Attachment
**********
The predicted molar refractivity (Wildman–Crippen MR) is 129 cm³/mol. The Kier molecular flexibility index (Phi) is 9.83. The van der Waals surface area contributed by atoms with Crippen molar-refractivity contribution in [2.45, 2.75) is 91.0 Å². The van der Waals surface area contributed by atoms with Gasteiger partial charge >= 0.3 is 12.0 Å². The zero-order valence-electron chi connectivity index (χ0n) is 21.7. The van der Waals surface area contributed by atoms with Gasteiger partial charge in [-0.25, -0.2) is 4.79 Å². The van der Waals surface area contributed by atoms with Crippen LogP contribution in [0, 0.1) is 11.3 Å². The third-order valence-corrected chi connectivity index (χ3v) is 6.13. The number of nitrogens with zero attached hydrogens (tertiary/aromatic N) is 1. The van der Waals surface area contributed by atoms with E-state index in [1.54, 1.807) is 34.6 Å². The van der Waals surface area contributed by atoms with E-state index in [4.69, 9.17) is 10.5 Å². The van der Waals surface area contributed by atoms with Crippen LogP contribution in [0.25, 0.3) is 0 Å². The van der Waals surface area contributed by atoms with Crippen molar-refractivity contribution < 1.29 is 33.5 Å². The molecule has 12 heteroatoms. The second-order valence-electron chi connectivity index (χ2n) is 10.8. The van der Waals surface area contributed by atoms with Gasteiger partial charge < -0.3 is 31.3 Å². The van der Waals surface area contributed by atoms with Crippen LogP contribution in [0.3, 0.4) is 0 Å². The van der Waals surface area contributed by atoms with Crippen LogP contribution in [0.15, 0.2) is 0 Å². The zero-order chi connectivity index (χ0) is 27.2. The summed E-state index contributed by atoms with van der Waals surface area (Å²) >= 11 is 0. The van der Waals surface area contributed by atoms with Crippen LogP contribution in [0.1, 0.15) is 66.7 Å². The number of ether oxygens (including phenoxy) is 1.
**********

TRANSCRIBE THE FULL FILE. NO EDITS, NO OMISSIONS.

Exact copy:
The predicted molar refractivity (Wildman–Crippen MR) is 129 cm³/mol. The Kier molecular flexibility index (Phi) is 9.83. The van der Waals surface area contributed by atoms with Crippen molar-refractivity contribution in [2.45, 2.75) is 91.0 Å². The van der Waals surface area contributed by atoms with Gasteiger partial charge >= 0.3 is 12.0 Å². The zero-order valence-electron chi connectivity index (χ0n) is 21.7. The van der Waals surface area contributed by atoms with Gasteiger partial charge in [-0.25, -0.2) is 4.79 Å². The van der Waals surface area contributed by atoms with Crippen LogP contribution in [0, 0.1) is 11.3 Å². The third-order valence-corrected chi connectivity index (χ3v) is 6.13. The number of nitrogens with zero attached hydrogens (tertiary/aromatic N) is 1. The van der Waals surface area contributed by atoms with E-state index in [1.54, 1.807) is 34.6 Å². The van der Waals surface area contributed by atoms with E-state index in [4.69, 9.17) is 10.5 Å². The van der Waals surface area contributed by atoms with Crippen LogP contribution in [0.25, 0.3) is 0 Å². The van der Waals surface area contributed by atoms with Crippen molar-refractivity contribution < 1.29 is 33.5 Å². The molecule has 12 heteroatoms. The second-order valence-electron chi connectivity index (χ2n) is 10.8. The van der Waals surface area contributed by atoms with Gasteiger partial charge < -0.3 is 31.3 Å². The van der Waals surface area contributed by atoms with Crippen LogP contribution in [0.3, 0.4) is 0 Å². The van der Waals surface area contributed by atoms with Crippen LogP contribution in [0.15, 0.2) is 0 Å². The zero-order chi connectivity index (χ0) is 27.2. The summed E-state index contributed by atoms with van der Waals surface area (Å²) >= 11 is 0. The van der Waals surface area contributed by atoms with Crippen LogP contribution in [0.1, 0.15) is 66.7 Å². The number of ether oxygens (including phenoxy) is 1.